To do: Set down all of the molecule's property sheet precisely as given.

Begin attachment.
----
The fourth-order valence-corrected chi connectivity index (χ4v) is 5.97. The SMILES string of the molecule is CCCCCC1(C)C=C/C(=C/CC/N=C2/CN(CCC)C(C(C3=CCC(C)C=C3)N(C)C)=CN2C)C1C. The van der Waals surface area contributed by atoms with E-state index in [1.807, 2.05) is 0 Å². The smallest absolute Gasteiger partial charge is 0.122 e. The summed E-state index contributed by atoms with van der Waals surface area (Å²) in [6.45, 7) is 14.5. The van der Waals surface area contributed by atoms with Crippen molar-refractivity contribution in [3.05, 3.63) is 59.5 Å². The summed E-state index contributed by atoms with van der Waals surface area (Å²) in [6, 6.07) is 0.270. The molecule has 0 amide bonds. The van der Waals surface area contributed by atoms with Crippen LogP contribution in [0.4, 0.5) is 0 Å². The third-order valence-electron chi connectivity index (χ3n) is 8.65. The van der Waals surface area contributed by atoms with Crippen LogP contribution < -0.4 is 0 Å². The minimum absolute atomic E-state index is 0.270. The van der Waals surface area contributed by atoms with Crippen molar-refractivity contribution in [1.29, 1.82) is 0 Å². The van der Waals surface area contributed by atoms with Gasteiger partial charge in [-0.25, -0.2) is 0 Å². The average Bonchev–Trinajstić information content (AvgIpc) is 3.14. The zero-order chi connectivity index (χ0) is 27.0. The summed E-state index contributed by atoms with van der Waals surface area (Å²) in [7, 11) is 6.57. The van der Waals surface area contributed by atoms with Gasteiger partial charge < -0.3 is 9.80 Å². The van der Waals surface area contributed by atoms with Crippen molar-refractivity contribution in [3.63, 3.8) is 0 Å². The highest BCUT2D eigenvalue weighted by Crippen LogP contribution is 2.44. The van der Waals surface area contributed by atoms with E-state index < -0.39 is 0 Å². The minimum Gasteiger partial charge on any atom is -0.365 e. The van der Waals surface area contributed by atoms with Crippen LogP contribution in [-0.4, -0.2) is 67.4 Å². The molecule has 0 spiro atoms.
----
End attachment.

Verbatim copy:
The fourth-order valence-corrected chi connectivity index (χ4v) is 5.97. The SMILES string of the molecule is CCCCCC1(C)C=C/C(=C/CC/N=C2/CN(CCC)C(C(C3=CCC(C)C=C3)N(C)C)=CN2C)C1C. The van der Waals surface area contributed by atoms with E-state index in [1.807, 2.05) is 0 Å². The smallest absolute Gasteiger partial charge is 0.122 e. The summed E-state index contributed by atoms with van der Waals surface area (Å²) in [6.45, 7) is 14.5. The van der Waals surface area contributed by atoms with Crippen molar-refractivity contribution in [3.05, 3.63) is 59.5 Å². The summed E-state index contributed by atoms with van der Waals surface area (Å²) in [6, 6.07) is 0.270. The molecule has 0 amide bonds. The van der Waals surface area contributed by atoms with Crippen LogP contribution in [0.4, 0.5) is 0 Å². The third-order valence-electron chi connectivity index (χ3n) is 8.65. The van der Waals surface area contributed by atoms with Crippen LogP contribution < -0.4 is 0 Å². The minimum absolute atomic E-state index is 0.270. The van der Waals surface area contributed by atoms with Crippen molar-refractivity contribution in [1.29, 1.82) is 0 Å². The van der Waals surface area contributed by atoms with Gasteiger partial charge in [-0.25, -0.2) is 0 Å². The average Bonchev–Trinajstić information content (AvgIpc) is 3.14. The zero-order chi connectivity index (χ0) is 27.0. The summed E-state index contributed by atoms with van der Waals surface area (Å²) in [7, 11) is 6.57. The van der Waals surface area contributed by atoms with Gasteiger partial charge < -0.3 is 9.80 Å². The van der Waals surface area contributed by atoms with Crippen molar-refractivity contribution in [3.63, 3.8) is 0 Å². The highest BCUT2D eigenvalue weighted by Crippen LogP contribution is 2.44. The van der Waals surface area contributed by atoms with E-state index < -0.39 is 0 Å². The minimum Gasteiger partial charge on any atom is -0.365 e. The van der Waals surface area contributed by atoms with Crippen LogP contribution in [-0.4, -0.2) is 67.4 Å². The molecule has 0 spiro atoms.